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Early trade routes through Shap

Friday 22 May, 2020, by Karen Griffiths

The small town of Shap lies on what has been for millennia an important long-distance north-south trade route. To the north lay Eamont Bridge and Penrith with Scotland beyond. To the south, lay Kendal and routes to west coast ports and London. Today the M6 thunders over the notorious Shap Summit and the town itself lies hidden below it, but the modern A6 still mostly follows a much older route which took advantage of Shap’s geographical position.

A look at a topographic map shows how Shap is placed at a natural ‘entrance’ to hill passes running south between the Cumbrian and Howgill Fells. It is perfectly sited to take economic advantage of people passing along these early routes through the hills. We can still identify a couple of early, probably medieval, north-south packhorse routes from Shap. One heads towards Kendal through a gap in the Shap Fells, skirting the aptly named Packhorse Hill then running due south past Hause Foot and High Borrow Bridge. Later on, the same route was consolidated into a turnpike road and later still became the modern A6. Another early but less clear route leaves Shap and heads south east towards Shap Thorn hill, a prominent landmark and site of a probable prehistoric burial mound. From there it may have crossed Birk Beck at Salterwath, a name which indicates an early ford used by packhorses carrying salt. It heads south along Birk Beck’s little valley past High and Low Scales, and ends up at the village of Roundthwaite. This early route is described by John Curwen as being replaced by the eighteenth century turnpike route which ran from Shap to Orton and then on to Grayrigg:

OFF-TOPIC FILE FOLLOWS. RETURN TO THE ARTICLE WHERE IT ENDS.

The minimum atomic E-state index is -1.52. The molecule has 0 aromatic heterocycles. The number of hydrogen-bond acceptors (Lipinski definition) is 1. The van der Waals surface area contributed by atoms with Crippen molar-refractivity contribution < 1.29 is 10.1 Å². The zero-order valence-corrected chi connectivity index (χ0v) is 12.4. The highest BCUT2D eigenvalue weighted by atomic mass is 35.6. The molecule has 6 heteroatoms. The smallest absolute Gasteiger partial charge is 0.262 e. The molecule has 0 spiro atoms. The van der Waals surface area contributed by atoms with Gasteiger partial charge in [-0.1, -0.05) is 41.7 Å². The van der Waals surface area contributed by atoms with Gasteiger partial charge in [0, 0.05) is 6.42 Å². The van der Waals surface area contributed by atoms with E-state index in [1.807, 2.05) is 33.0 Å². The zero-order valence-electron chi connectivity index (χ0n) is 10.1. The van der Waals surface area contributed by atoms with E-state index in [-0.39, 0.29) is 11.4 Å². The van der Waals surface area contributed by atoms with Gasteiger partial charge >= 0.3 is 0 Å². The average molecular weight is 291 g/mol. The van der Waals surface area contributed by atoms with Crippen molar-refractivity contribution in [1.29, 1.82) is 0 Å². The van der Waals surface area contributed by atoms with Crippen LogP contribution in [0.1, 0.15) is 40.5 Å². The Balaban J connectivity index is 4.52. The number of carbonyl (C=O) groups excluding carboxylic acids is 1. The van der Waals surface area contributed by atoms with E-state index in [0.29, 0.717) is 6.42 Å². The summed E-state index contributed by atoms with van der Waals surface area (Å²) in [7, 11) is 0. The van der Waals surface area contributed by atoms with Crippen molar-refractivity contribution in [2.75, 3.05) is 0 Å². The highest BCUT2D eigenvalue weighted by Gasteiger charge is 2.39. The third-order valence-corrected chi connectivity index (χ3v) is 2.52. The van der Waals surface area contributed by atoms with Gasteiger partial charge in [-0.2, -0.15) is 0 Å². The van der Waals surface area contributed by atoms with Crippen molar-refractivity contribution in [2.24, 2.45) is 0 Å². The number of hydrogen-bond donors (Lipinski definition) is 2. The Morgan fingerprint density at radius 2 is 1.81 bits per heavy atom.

“The Orton to Shap [turnpike] road took the place of the old track that came up from Grayrigg, not crossing to the east of the Lune at Tebay, but which went straight northward via Roundthwaite, Birkbeck and Scales to Shap Thorn and the Stone Heaps. ”
John F Curwen, ‘North Westmorland: Main roads’, in The Later Records Relating To North Westmorland Or the Barony of Appleby (Kendal, 1932), pp. 3-8. British History Online [accessed 20 May 2020].

The name Shap is apparently derived from an early word for Stone Heap so we assume this is what Curwen was referring to.

It’s easy to see why Shap grew up along this route with its busy traffic north and south. It was also a convenient place to shelter in and wait if snow closed the highest part of the route over the fell.

However, Shap has a much older story to tell about trade. Its name is a clue, the ‘heap of stones’ may be a reference to the extraordinary collection of standing stones in and around Shap which together form the remains of a remarkable prehistoric stone alignment or avenue, at one time, second only in size and length to the famous West Kennett Avenue at Avebury. Today only fragments remain but it once stretched for 1.5 miles as a double line of standing stones made of the local pink granite. There were probably hundreds of stones originally. At its southern end was a stone circle, now almost completely destroyed by a railway line. To the north was a bowl barrow at Skellaw Hill. The avenue then either continued on a tangent north-westwards or the remains of a second avenue can be traced, ending in an area of disturbed ground beyond a huge glacial erratic known as the Thunder Stone.

Early antiquarians witnessed the wholesale destruction of the avenue, stones were blown up to be used in house foundations in Shap or cut into gate stoups. Enclosure of the land in the early nineteenth century saw more stones moved and incorporated into field walls.

'The Shap Avenue' a sketch by Lady Lowther 1775, from the south. Unknown source.
‘The Shap Avenue’ a sketch by Lady Lowther 1775, from the south. Unknown source.

Archaeologist T. Clare surveyed the remains of the avenue in the 1970s as part of work undertaken to stabilise one of the larger stones, known as the Goggleby Stone. He concluded that the monument most likely dates to the later Neolithic period. Read his full report in the Transactions of the Cumberland and Westmorland Antiquarian and Archaeological Society (TCWAAS)